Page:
• And if you aren't comfortable speaking Japanese sentences just yet, Okay, it will be good enough.

  • We're here.

  • Most of my idea way.

  • They've got these super steep stairs.

  • It's really steep stairs way.

  • Todo yeah e with a little more fish e o given a small clip, main type of each other.

  • Hi.

  • Come here.

  • Almost high.

  • Oh, nice.

  • Okay, So ordering can be a little tricky.

  • If you're at a restaurant that has a menu with photographs.

  • The easiest thing to do is say Cordray courtesy.

  • If you're looking to sound a little more fluent, Here are two other phrases to remember when ordering one serving of an item.

  • Use well, he talks it.

  • This is common for side dishes and small entrees that are shared between two people when ordering something big, like a hot pot or sashimi or even Yaqui nicu that is meant to be shared.

  • You're supposed to specify how many people It's four.

  • In this case, there are two of us.

  • So nine in my If there are three of us, we've simply changed this to sun mean my And so on this time we're drinking ou r e showed you that has been mixed with hot water.

  • To make this simply fill your glass halfway with hot water first and top it off with the show.

  • Chew, This is a popular way to drink.

  • Shot you in the colder months.

  • But be careful.

  • It's really easy to over drink when mixed with hot water.

  • You really forget how strong this distilled liquor is it?

  • Mm hmm.

  • Mhm.

  • Mhm.

  • My God.

  • Sign for a super sketchy out e o.

  • I hope we don't have a lot.

  • Thanks to some liquid courage, we felt more adventurous and dropped by a dark and mysterious bar hidden deep in daimyo called Haruki a Way enjoyed one last drink of Shochiku this'll time enjoying it on the rocks, meaning straight over ice.

  • This is the simplest way to enjoy showed you but beware.

  • It's definitely the strongest.

  • Mhm Do they have the red label here.

  • How is it different?

  • E loathe language.

  • Learning takes years of practice.

  • But you can still be thrown off course when you don't know what to expect.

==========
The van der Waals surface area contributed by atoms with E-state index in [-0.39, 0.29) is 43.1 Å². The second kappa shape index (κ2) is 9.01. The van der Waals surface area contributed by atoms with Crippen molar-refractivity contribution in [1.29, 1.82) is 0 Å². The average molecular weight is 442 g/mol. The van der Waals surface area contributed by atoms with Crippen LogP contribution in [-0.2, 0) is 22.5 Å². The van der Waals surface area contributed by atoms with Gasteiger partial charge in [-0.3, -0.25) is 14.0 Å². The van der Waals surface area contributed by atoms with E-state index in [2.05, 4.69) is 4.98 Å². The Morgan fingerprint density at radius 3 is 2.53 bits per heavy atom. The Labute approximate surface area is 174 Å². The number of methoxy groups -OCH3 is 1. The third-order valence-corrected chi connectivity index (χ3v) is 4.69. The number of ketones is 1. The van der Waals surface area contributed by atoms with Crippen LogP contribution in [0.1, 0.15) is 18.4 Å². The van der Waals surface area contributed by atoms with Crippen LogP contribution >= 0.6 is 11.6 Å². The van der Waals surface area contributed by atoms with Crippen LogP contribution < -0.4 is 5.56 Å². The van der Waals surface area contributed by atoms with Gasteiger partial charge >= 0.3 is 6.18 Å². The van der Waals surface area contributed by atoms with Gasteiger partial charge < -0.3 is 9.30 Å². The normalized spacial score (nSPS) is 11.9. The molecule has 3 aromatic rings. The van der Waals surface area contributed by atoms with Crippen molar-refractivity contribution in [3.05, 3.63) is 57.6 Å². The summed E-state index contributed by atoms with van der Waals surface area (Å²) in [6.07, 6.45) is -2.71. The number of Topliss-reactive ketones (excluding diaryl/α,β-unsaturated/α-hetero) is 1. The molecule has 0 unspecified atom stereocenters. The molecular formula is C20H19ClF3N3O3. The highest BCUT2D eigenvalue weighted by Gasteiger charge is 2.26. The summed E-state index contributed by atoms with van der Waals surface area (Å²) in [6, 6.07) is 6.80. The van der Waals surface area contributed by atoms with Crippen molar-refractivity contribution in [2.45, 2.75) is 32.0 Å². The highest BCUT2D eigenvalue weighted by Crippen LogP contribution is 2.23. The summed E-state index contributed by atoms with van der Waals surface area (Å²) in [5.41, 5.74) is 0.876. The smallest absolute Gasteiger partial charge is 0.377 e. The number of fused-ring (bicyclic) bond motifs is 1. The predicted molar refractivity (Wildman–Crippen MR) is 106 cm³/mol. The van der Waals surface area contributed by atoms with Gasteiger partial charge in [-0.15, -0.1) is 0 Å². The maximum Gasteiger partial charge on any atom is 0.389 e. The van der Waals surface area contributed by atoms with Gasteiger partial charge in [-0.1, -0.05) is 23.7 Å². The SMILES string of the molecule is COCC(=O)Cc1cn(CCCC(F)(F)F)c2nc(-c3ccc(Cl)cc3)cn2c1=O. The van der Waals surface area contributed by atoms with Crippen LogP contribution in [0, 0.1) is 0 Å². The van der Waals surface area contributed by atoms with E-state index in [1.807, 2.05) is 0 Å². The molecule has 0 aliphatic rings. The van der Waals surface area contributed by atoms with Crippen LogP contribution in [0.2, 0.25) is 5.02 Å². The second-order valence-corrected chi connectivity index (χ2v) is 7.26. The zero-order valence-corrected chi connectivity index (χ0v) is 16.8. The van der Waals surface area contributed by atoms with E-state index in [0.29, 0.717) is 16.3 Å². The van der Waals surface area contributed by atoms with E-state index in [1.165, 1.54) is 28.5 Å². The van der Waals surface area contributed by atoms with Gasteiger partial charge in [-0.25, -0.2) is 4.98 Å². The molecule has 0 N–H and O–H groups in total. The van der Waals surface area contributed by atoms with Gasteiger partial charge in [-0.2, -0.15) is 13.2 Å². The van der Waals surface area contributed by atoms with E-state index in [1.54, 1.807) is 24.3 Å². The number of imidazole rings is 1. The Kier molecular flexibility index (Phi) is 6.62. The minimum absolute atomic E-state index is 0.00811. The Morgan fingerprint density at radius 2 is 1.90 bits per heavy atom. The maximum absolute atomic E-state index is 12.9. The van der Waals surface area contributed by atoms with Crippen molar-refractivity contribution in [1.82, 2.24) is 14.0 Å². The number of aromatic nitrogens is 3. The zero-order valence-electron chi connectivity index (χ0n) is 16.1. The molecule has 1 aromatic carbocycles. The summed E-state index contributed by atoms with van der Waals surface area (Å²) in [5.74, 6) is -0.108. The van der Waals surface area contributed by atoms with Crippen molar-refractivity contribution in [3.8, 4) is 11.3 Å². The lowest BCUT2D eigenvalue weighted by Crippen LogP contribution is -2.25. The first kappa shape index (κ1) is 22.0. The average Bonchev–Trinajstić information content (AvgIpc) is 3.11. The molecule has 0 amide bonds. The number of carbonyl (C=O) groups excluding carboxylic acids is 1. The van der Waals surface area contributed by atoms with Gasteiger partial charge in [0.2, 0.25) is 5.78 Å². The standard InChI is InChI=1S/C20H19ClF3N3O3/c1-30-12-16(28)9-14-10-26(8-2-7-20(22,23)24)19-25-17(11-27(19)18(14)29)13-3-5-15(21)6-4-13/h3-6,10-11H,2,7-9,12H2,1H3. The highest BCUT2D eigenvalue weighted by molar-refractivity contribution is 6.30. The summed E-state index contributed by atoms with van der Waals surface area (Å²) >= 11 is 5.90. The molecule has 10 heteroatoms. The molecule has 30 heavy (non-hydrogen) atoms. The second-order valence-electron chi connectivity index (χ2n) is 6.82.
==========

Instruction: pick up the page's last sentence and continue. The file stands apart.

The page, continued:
• Small things like knowing how to order your food or knowing how to drink your shot.

  • You, like a local will go a long way in helping you fit into a Japanese environment.

  • Go, go.

  • Just go.

  • I've had a little bit too much.

  • Show it.

  • You just need to go, man.

  • Just go.

  • Just try all the things.

  • All the new things.

  • Yeah, hopefully hopefully in this video, you've learned enough Japanese.

  • Now that you feel confident that you can try to explore these back streets and these little popular local restaurants for yourself.

  • Yeah, it's really not as intimidating as it may seem.

  • So just take what you can and run with it.

  • And the service here is really great.

  • So you will find yourself in cool places eating fantastic food.

  • Great company.

  • Yeah, it's great.

  • All right, guys, Thanks so much for watching and I'll talk to Jansson.

  • Hey, guys.

  • Thank you so much for watching.

  • I hope you picked up a few new phrases from this video.

  • I'm going to write all the phrases that appeared in this video down in the description box below.

  • So if you want to copy and paste them or use them for any purpose is he can hope this helps.

  • If you have any questions, leave a comment and I will talk to you down below.

It's 5 p.m. On a weekend in Fukuoka, Japan, and people have begun flooding the streets downtown looking for a place to grab dinner.

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JAPANESE RESTAURANT WALKTHROUGH! A Japanese Language Guide For Eating Out!! 外食中に出て来る日本語!

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    林宜悉 posted on 2020/10/30